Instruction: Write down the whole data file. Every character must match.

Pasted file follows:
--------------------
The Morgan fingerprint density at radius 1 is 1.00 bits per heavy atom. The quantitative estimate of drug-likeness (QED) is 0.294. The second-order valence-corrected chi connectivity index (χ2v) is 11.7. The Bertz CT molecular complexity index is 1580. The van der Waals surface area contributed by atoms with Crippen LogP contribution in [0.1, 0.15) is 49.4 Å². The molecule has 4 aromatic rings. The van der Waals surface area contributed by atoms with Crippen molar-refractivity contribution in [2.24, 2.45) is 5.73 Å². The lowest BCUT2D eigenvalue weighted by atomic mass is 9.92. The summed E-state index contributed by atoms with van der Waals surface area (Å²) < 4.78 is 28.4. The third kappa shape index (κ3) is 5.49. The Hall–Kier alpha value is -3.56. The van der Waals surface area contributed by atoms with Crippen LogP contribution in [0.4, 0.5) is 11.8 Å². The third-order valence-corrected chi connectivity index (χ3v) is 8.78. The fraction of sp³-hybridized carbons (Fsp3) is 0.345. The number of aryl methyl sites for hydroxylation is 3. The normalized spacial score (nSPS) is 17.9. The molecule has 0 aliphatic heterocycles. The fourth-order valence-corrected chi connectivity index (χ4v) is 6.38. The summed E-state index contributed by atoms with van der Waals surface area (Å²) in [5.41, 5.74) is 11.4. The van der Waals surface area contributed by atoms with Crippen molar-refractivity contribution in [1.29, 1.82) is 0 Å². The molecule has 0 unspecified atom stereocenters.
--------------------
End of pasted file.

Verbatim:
The Morgan fingerprint density at radius 1 is 1.00 bits per heavy atom. The quantitative estimate of drug-likeness (QED) is 0.294. The second-order valence-corrected chi connectivity index (χ2v) is 11.7. The Bertz CT molecular complexity index is 1580. The van der Waals surface area contributed by atoms with Crippen LogP contribution in [0.1, 0.15) is 49.4 Å². The molecule has 4 aromatic rings. The van der Waals surface area contributed by atoms with Crippen molar-refractivity contribution in [2.24, 2.45) is 5.73 Å². The lowest BCUT2D eigenvalue weighted by atomic mass is 9.92. The summed E-state index contributed by atoms with van der Waals surface area (Å²) < 4.78 is 28.4. The third kappa shape index (κ3) is 5.49. The Hall–Kier alpha value is -3.56. The van der Waals surface area contributed by atoms with Crippen LogP contribution in [0.4, 0.5) is 11.8 Å². The third-order valence-corrected chi connectivity index (χ3v) is 8.78. The fraction of sp³-hybridized carbons (Fsp3) is 0.345. The number of aryl methyl sites for hydroxylation is 3. The normalized spacial score (nSPS) is 17.9. The molecule has 0 aliphatic heterocycles. The fourth-order valence-corrected chi connectivity index (χ4v) is 6.38. The summed E-state index contributed by atoms with van der Waals surface area (Å²) in [5.41, 5.74) is 11.4. The van der Waals surface area contributed by atoms with Crippen molar-refractivity contribution in [1.29, 1.82) is 0 Å². The molecule has 0 unspecified atom stereocenters.